Six years ago, was the 50th anniversary of the Indo-Pak Conflict 1965. Even as a second-generation officer and having served 40 years in the Indian Army, I thought I did not know enough about the strategic aspects of the war except the part involving operations in J&K; that essentially meant the Battle of Haji Pir. Invited to give many talks and write analyses, I had to read extensively to get worthy enough to deliver. At the end of it I had enough clarity, something I wish I had during my years in service; a sacrilege I am aware. Two books which helped me immensely were Lt Gen Harbaksh Singh’s ‘War Despatches and ‘The Monsoon War’ by Captain Amrinder Singh and Lt Gen TS Shergill.
We recently entered the 50th year after the victory in the Indo-Pak War of 1971. The Armed Forces will definitely celebrate their finest hour but hopefully, this will include knowledge spread about some of the fascinating facets of the war. There is a nascent awakening in India towards an interest in military history but there are far few people knowledgeable enough to speak about it and even lesser who can guide people towards relevant literature. There is also insufficient literature available on this and the Golden Jubilee year will hopefully produce some worthwhile literature to educate the nation. Air Vice Marshal Arjun Subramaniam (Retd) is one writer who has made some ardent efforts at producing some fine literature through his ‘India’s Wars: A Military History, 1947-1971’ and other follow up books. Lt Gen JFR Jacob’s book ‘An Odyssey in War and Peace’ is more of a biography, but his earlier ‘Surrender at Dacca: Birth of a Nation’ is always worth a read although the General is prone to claiming a tad bit more than is due to him ignoring the likes of the Army Commander Lt Gen Jagjit Singh Aurora and the GOC 4 Corps, Lt Gen Sagat Singh.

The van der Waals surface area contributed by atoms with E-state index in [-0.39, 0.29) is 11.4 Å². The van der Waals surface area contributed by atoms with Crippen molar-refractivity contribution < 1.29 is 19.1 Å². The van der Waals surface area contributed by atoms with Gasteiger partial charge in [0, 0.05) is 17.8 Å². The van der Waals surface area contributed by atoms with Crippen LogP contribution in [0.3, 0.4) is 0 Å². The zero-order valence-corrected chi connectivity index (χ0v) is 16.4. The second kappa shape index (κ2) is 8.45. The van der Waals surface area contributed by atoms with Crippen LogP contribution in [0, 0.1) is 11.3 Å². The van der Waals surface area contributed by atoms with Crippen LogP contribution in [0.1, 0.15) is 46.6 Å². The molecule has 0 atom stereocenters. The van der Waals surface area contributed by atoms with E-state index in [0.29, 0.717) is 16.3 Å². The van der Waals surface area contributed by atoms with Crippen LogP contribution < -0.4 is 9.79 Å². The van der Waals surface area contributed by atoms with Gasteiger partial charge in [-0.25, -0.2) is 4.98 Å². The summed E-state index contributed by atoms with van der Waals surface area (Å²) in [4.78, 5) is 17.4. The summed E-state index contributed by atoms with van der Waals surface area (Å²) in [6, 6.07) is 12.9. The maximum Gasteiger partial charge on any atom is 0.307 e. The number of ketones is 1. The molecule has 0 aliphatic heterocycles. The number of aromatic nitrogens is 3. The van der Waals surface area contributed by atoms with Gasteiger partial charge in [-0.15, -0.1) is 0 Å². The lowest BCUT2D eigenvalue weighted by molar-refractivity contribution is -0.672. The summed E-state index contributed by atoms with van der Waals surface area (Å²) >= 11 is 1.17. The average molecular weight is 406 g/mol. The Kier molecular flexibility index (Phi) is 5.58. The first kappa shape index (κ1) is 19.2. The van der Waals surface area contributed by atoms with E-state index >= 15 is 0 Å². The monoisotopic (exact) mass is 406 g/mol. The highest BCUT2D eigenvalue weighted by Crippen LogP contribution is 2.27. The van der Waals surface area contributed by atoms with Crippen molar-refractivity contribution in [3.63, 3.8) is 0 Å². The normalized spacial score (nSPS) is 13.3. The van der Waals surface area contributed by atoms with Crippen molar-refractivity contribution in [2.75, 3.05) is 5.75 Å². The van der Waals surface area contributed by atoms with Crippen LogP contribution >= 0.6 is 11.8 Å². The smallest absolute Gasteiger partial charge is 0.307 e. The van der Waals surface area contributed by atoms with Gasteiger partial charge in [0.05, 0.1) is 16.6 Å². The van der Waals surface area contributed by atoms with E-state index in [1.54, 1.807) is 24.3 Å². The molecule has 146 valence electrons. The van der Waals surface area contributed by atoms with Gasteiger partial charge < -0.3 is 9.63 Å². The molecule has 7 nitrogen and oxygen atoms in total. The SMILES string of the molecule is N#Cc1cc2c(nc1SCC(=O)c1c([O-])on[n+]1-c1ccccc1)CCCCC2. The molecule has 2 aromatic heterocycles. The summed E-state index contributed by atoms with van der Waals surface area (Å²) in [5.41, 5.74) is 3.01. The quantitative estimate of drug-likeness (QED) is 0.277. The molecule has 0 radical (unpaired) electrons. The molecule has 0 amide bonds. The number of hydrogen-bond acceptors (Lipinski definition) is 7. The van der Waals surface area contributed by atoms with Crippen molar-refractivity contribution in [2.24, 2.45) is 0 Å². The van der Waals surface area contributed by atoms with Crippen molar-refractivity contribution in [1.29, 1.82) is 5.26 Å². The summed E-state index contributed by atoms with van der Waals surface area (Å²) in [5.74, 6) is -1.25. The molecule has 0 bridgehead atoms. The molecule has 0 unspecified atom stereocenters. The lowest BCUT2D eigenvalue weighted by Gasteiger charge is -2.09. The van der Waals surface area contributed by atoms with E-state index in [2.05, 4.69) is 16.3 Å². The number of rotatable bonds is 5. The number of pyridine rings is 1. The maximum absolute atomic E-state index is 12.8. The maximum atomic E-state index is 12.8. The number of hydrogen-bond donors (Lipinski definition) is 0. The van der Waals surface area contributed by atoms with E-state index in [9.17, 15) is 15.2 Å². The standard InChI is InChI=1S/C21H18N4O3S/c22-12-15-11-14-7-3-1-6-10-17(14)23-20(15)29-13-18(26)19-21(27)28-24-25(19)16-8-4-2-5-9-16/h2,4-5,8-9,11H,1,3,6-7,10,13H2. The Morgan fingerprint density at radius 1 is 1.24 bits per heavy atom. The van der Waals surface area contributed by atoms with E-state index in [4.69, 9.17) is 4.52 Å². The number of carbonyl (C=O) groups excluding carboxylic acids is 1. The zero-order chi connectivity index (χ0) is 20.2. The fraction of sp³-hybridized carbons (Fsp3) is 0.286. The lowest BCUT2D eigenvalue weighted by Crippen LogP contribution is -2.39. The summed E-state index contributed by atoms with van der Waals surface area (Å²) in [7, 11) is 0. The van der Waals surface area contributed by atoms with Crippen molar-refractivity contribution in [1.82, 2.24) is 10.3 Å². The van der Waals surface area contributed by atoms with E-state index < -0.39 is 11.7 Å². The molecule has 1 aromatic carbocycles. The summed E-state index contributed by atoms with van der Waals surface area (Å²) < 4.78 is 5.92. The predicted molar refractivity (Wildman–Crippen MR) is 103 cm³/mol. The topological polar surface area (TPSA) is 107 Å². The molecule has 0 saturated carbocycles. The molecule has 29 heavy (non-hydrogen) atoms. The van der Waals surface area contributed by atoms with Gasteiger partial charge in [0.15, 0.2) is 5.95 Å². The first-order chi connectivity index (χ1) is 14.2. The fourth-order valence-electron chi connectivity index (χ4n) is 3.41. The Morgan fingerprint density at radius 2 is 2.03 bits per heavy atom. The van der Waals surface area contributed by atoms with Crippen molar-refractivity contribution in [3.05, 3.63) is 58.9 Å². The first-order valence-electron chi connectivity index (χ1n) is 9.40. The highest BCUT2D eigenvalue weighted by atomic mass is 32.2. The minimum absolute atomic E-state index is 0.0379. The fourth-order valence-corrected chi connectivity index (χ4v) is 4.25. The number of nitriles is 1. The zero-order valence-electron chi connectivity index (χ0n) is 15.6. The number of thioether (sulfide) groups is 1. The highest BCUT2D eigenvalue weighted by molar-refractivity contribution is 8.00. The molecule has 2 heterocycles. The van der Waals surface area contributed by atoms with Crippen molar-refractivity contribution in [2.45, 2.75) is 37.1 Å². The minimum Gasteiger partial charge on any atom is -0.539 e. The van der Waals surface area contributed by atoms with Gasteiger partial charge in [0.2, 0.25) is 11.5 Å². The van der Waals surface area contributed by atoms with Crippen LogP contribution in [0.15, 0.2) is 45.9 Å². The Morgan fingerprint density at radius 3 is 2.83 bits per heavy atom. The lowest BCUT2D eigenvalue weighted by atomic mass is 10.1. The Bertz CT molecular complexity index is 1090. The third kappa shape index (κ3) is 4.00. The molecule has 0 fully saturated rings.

During the course of the Golden Jubilee Year, I am sure one will find many opportunities to write and speak about the sequence of regional politics and the various activities in the run-up to the War. No doubt General (later Field Marshal) Sam Manekshaw’s great conversations with Prime Minister Indira Gandhi will be quoted extensively as examples of how military leadership needs to be frank in its advice without ever succumbing to pressure. Unfortunately, this and many more like it will remain unconfirmed since there is no formal record. The Field Marshal did mention this in his various speeches and we can take his word for granted but in a recent intervention at a seminar when I mentioned this, it was refuted by a very senior former diplomat as being unrecorded. Just for someone uninitiated on this let me reiterate that Mrs Gandhi perceived that the events in erstwhile East Pakistan in Mar 1971 were giving India a rare opportunity to militarily intervene and alter South Asia’s military balance forever. The East Pakistan people had revolted against the hegemony of West Pakistan dominated Army and the latter had unleashed a reign of terror against Bengali politicians, intellectuals, students and other citizens. Manekshaw’s military appreciation dictated Indira Gandhi’s ultimate decision. All Manekshaw said was that his Army was not prepared for war as far as spares and ammunition was concerned and needed time; he made it known that his constant demands for more funding for these had not been accepted by the government. He advised that in April-May 1971 the standing crops would be extensively damaged in Punjab and Rajasthan by the free movement of the Army’s tanks and other large vehicles thus triggering a food crisis in India. In addition, the passes on the Himalayas in the north would be open in the approaching summer season allowing the potential for China’s intervention and if the war extended into the monsoons the east-west movement of forces could be hugely delayed. The advice was clear – wait nine months, go in winter, build up military and diplomatic strength and be assured of a short war and victory.